Cast: Josh Kovaks (Ben Stiller), Slide (Eddie Murphy), Arthur Shaw (Alan Alda), Charlie (Casey Affleck), Mr. Fitzhugh (Matthew Broderick), Lester (Stephen McKinley Henderson), Mr. Simon (Judd Hirsch), Special Agent Claire Denham (Téa Leoni), Enrique Dev'Reaux (Michael Peña), Odessa (Gabourey Sidibe)
Director: Brett Ratner
Theatrical release: 11/04/2011 DVD Date: 02/21/2012
Rating: PG-13 Running Time: 104 minutes
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Review: Ben Stiller stars as Josh Kovacs, the manager of a luxury highrise in Manhattan, one of the residents of which has invested and lost all of the building's employee's pension money, in Tower Heist, a film that purports to be a crime comedy but lacks a considerable amount of both elements.
Alan Alda plays fund manager Arthur Shaw, who has been charged with criminally bilking his investors out of their money. He's put under house arrest in his penthouse apartment pending a trial. Josh, determined to right a wrong and it's not at all clear how and why Josh had the authority to invest everyone's money with Shaw in the first place but let's just go along for now comes up with a scheme to steal back the money he believes is hidden somewhere in Shaw's apartment. Because he's not a thief at heart, he enlists the aid of one, Eddie Murphy as Slide, who Josh bails out of prison. Slide, who keeps telling his "partners" to never trust a thief, decides to conduct his own theft of the apartment, setting up the inevitable confrontation with Josh.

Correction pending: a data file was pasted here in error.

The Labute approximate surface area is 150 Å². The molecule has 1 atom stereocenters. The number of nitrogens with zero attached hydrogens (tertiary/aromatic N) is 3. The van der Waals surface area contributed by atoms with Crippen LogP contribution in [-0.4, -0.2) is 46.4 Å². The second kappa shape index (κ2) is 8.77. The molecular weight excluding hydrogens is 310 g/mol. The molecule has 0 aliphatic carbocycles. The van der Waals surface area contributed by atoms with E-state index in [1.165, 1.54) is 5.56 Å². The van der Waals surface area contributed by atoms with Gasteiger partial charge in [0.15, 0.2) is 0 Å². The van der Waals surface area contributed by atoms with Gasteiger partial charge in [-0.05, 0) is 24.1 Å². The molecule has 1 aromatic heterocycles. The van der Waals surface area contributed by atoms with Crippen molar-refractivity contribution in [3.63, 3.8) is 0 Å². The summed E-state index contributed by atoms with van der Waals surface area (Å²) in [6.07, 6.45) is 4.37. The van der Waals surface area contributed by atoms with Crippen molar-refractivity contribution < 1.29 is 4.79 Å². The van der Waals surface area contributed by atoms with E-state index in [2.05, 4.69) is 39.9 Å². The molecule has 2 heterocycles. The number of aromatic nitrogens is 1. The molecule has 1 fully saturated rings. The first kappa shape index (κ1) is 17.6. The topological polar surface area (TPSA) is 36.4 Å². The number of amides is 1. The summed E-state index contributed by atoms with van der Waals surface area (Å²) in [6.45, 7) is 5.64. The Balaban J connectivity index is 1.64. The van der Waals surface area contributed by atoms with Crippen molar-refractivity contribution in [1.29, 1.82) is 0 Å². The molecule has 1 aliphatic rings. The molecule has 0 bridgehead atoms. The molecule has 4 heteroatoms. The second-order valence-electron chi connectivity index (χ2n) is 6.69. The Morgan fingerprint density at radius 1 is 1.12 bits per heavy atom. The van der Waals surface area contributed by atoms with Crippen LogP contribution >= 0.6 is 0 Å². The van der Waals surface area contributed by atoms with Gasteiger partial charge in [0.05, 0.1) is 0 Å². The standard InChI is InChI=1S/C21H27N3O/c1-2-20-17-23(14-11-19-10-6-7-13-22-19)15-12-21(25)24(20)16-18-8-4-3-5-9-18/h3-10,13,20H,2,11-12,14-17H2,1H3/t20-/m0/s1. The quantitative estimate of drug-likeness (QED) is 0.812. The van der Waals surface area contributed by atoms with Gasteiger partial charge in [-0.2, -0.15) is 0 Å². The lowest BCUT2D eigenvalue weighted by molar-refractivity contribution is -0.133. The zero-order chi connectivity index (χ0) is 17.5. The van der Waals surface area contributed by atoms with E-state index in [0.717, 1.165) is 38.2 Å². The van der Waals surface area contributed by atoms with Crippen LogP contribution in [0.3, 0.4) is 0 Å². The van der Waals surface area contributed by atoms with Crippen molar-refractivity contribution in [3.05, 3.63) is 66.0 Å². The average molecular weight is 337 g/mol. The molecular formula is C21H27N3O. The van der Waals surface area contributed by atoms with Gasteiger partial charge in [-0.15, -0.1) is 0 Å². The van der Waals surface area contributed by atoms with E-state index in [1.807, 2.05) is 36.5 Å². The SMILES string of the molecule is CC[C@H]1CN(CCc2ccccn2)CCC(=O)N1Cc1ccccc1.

The premise is fine here if remarkably similar to Ocean's Eleven, a much, much better film yet is very poorly paced and plays out in an exceptionally leaden manner. There are a couple of chuckles here and there, but too few and too far between. The theft itself has some interesting and creative aspects to it, but altogether lacks both credibility and the unexpected "surprise" moment that are the hallmarks of a good heist film.
Maybe what I found most disappointing were the performances. I always had the sense I was watching actors being directed, that none of them really assumed the characters they were playing. The three principals Ben Stiller, Eddie Murphy, and Alan Alda are just OK in their roles; all have been better elsewhere in similar roles. But the supporting cast range from the merely embarrassing Téa Leoni as the drunken FBI agent Claire Denham to the downright awful Matthew Broderick and Casey Affleck probably tie for this honor.
There's not much substance to Tower Heist and as such, it's probably harmless entertainment. Still, it's disappointing to see a largely talented group of actors being wasted in such a mediocre film.